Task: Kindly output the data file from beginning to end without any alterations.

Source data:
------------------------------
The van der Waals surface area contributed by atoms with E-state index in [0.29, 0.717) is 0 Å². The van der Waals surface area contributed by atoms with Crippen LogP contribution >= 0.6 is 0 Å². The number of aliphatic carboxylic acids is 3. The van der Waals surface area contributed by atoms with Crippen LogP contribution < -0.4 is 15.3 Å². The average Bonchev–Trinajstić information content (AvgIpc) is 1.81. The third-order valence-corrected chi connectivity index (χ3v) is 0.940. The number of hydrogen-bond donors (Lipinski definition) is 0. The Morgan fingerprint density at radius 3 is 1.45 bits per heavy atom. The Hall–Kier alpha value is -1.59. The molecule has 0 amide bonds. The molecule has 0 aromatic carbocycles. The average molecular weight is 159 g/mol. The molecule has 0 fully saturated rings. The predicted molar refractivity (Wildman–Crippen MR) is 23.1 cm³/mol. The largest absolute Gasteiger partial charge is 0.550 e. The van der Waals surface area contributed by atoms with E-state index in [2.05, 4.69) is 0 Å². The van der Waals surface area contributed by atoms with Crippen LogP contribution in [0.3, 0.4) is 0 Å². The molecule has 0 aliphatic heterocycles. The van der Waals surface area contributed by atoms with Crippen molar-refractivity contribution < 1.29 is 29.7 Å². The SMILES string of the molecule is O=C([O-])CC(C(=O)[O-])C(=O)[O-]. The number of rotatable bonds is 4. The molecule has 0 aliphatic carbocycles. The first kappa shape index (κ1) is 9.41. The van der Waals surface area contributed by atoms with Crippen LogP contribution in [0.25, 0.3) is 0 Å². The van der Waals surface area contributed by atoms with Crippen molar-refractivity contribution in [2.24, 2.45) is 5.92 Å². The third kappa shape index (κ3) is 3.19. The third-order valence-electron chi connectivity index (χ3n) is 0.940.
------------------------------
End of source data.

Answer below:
The van der Waals surface area contributed by atoms with E-state index in [0.29, 0.717) is 0 Å². The van der Waals surface area contributed by atoms with Crippen LogP contribution >= 0.6 is 0 Å². The number of aliphatic carboxylic acids is 3. The van der Waals surface area contributed by atoms with Crippen LogP contribution < -0.4 is 15.3 Å². The average Bonchev–Trinajstić information content (AvgIpc) is 1.81. The third-order valence-corrected chi connectivity index (χ3v) is 0.940. The number of hydrogen-bond donors (Lipinski definition) is 0. The Morgan fingerprint density at radius 3 is 1.45 bits per heavy atom. The Hall–Kier alpha value is -1.59. The molecule has 0 amide bonds. The molecule has 0 aromatic carbocycles. The average molecular weight is 159 g/mol. The molecule has 0 fully saturated rings. The predicted molar refractivity (Wildman–Crippen MR) is 23.1 cm³/mol. The largest absolute Gasteiger partial charge is 0.550 e. The van der Waals surface area contributed by atoms with E-state index in [2.05, 4.69) is 0 Å². The van der Waals surface area contributed by atoms with Crippen LogP contribution in [0.3, 0.4) is 0 Å². The molecule has 0 aliphatic heterocycles. The van der Waals surface area contributed by atoms with Crippen molar-refractivity contribution < 1.29 is 29.7 Å². The SMILES string of the molecule is O=C([O-])CC(C(=O)[O-])C(=O)[O-]. The number of rotatable bonds is 4. The molecule has 0 aliphatic carbocycles. The first kappa shape index (κ1) is 9.41. The van der Waals surface area contributed by atoms with Crippen LogP contribution in [0.25, 0.3) is 0 Å². The van der Waals surface area contributed by atoms with Crippen molar-refractivity contribution in [2.24, 2.45) is 5.92 Å². The third kappa shape index (κ3) is 3.19. The third-order valence-electron chi connectivity index (χ3n) is 0.940.